Marc Glendening is Head of Cultural Affairs at the Institute of Economic Affairs.

What will the Football Association do if England supporters boo as the England team takes a knee during its opening game today?

For after some did so before its recent friendly with Austria, an FA spokesperson ominously declared: “we continue to work with the appropriate bodies to ensure that supporters are dealt with if they are deemed to behave in an actively discriminatory manner. If necessary, we would look to take further action against those individuals, regardless of whether or not they are affiliated with our national team.”

And Gareth Southgate chipped in, true to the authoritarian party line, saying he hoped “by educating these people, some day they’ll understand why we take the knee.” Thanks for the high moral tone, gaffer.

The FA statement went on to say that this practice and the associated support for the Black Lives Matter (BLM) campaign was “not a political symbol, and there can be no doubt as to what this gesture means in a footballing context”.

England will continue to do so throughout the Euro championship, though many other teams taking part won’t: for example, neither Italy nor Turkey did before Friday’s opening fixture. (Scotland will pick and choose: doing so when playing knee-taking England; not doing so against non knee-taking Croatia.)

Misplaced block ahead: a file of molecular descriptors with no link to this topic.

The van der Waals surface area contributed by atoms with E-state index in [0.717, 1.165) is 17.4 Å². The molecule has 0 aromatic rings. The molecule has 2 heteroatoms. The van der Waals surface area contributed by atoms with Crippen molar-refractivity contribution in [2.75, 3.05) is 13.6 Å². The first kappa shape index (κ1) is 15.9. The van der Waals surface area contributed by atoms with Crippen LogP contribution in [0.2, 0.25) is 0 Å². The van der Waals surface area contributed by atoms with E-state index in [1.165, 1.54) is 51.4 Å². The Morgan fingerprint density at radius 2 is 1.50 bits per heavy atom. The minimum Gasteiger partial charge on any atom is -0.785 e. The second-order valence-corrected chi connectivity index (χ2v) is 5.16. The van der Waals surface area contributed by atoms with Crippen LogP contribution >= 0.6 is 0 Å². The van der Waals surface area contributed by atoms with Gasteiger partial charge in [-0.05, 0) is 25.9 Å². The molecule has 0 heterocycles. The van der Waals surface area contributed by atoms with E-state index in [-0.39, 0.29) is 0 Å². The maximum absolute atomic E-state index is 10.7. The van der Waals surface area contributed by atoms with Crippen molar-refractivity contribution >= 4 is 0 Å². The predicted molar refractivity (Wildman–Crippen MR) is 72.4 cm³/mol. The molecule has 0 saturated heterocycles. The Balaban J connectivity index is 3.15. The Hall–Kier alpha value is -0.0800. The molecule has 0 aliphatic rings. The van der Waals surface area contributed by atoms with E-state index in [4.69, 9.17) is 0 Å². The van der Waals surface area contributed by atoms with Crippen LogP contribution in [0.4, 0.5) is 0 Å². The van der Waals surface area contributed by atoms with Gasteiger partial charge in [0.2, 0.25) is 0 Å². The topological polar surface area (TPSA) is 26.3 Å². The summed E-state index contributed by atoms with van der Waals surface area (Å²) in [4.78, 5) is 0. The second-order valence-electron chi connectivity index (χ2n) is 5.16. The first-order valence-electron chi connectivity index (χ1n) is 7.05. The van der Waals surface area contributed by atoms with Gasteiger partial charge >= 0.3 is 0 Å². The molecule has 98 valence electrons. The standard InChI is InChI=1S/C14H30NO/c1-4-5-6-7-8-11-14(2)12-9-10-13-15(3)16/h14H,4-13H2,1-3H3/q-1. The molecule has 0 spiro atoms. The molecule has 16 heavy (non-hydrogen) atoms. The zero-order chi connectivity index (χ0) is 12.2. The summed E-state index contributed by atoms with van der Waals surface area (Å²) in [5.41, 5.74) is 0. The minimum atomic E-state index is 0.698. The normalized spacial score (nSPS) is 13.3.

Momentum is building at club level, too – with Brentford announcing they will not be knee-taking next season. The prejudice (and jealousy) I naturally direct against the Bees as a QPR fan is now on hold, without even the aid of the bias re-educative training that people like Southgate tend to approve of.

This sinister statement quoted above invites two inter-related questions.

First, was it definitively suggesting that the booing was in and of itself an act of discrimination against ethnic minority background players? If not, how could this totalitarian-sounding release possibly be justified?

Second, what exactly is the status of the FA’s support for BLM? Does the FA believe Britain is or is not ‘structurally racist’? If ‘yes’ then the campaign is, by definition, political. If ‘no’ then it should say so, and risk the wrath of the New Left identitarians. (Fat chance.)

How could the spokesperson possibly have known what was in in the minds of those engaged in this demonstration of disapproval? They simultaneously implied that it was motivated by racism, but that further investigatory work would need to be done – hence the words “if they are deemed to behave…” in order to ascertain what exactly what was going on.

By what method and when? And why the confusing ambiguity? The qualification “if” seemed to indicate an uncertainty about the precise nature of these noises. Before knees were taken, England fans did not direct hostility towards the country’s non-white players, so why would they suddenly do so now? The footballing nomenklatura, like most rationally-minded observers of this situation, are probably well aware that many of the booers are really expressing hostility to the ideology intrinsically associated with BLM.

Some evidence from social media exchanges about this issue suggests that the dissenting fans couldn’t care less about skin pigmentation but want to make a statement against the racist assertion that Britons who just so happen to be white are collectively guilty for the historic crime of slavery.